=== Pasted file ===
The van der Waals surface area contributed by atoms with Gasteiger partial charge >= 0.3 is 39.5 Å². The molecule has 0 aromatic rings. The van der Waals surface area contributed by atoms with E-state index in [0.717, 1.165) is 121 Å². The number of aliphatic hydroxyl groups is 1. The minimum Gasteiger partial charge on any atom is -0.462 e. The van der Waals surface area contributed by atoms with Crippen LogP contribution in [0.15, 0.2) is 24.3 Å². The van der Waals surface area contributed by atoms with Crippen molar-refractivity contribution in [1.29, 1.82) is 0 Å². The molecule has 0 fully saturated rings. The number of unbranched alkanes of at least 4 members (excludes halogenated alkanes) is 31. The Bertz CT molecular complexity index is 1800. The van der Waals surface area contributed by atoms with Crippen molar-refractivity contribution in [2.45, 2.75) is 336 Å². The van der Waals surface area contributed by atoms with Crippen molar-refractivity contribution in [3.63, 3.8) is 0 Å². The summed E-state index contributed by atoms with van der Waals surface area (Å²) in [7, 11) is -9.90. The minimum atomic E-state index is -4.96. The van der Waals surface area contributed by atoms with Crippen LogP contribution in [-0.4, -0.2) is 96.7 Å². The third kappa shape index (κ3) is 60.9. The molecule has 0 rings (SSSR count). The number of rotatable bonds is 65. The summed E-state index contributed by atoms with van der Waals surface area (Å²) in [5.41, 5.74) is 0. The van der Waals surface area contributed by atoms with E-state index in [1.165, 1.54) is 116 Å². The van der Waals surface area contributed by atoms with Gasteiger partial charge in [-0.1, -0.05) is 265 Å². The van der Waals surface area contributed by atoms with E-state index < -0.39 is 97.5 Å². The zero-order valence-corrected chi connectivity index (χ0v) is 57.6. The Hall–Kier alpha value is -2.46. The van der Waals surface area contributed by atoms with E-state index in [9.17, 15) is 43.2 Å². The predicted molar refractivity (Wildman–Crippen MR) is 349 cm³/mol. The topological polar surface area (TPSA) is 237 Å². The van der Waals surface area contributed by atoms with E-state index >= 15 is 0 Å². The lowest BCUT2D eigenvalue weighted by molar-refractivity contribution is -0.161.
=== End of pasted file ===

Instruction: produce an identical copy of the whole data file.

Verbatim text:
The van der Waals surface area contributed by atoms with Gasteiger partial charge >= 0.3 is 39.5 Å². The molecule has 0 aromatic rings. The van der Waals surface area contributed by atoms with E-state index in [0.717, 1.165) is 121 Å². The number of aliphatic hydroxyl groups is 1. The minimum Gasteiger partial charge on any atom is -0.462 e. The van der Waals surface area contributed by atoms with Crippen LogP contribution in [0.15, 0.2) is 24.3 Å². The van der Waals surface area contributed by atoms with Crippen molar-refractivity contribution in [1.29, 1.82) is 0 Å². The molecule has 0 fully saturated rings. The number of unbranched alkanes of at least 4 members (excludes halogenated alkanes) is 31. The Bertz CT molecular complexity index is 1800. The van der Waals surface area contributed by atoms with Crippen molar-refractivity contribution in [2.45, 2.75) is 336 Å². The van der Waals surface area contributed by atoms with Crippen molar-refractivity contribution in [3.63, 3.8) is 0 Å². The summed E-state index contributed by atoms with van der Waals surface area (Å²) in [7, 11) is -9.90. The minimum atomic E-state index is -4.96. The van der Waals surface area contributed by atoms with Crippen LogP contribution in [-0.4, -0.2) is 96.7 Å². The third kappa shape index (κ3) is 60.9. The molecule has 0 rings (SSSR count). The number of rotatable bonds is 65. The summed E-state index contributed by atoms with van der Waals surface area (Å²) in [5.41, 5.74) is 0. The van der Waals surface area contributed by atoms with E-state index in [1.165, 1.54) is 116 Å². The van der Waals surface area contributed by atoms with Gasteiger partial charge in [-0.1, -0.05) is 265 Å². The van der Waals surface area contributed by atoms with E-state index < -0.39 is 97.5 Å². The zero-order valence-corrected chi connectivity index (χ0v) is 57.6. The Hall–Kier alpha value is -2.46. The van der Waals surface area contributed by atoms with E-state index in [9.17, 15) is 43.2 Å². The predicted molar refractivity (Wildman–Crippen MR) is 349 cm³/mol. The topological polar surface area (TPSA) is 237 Å². The van der Waals surface area contributed by atoms with E-state index >= 15 is 0 Å². The lowest BCUT2D eigenvalue weighted by molar-refractivity contribution is -0.161.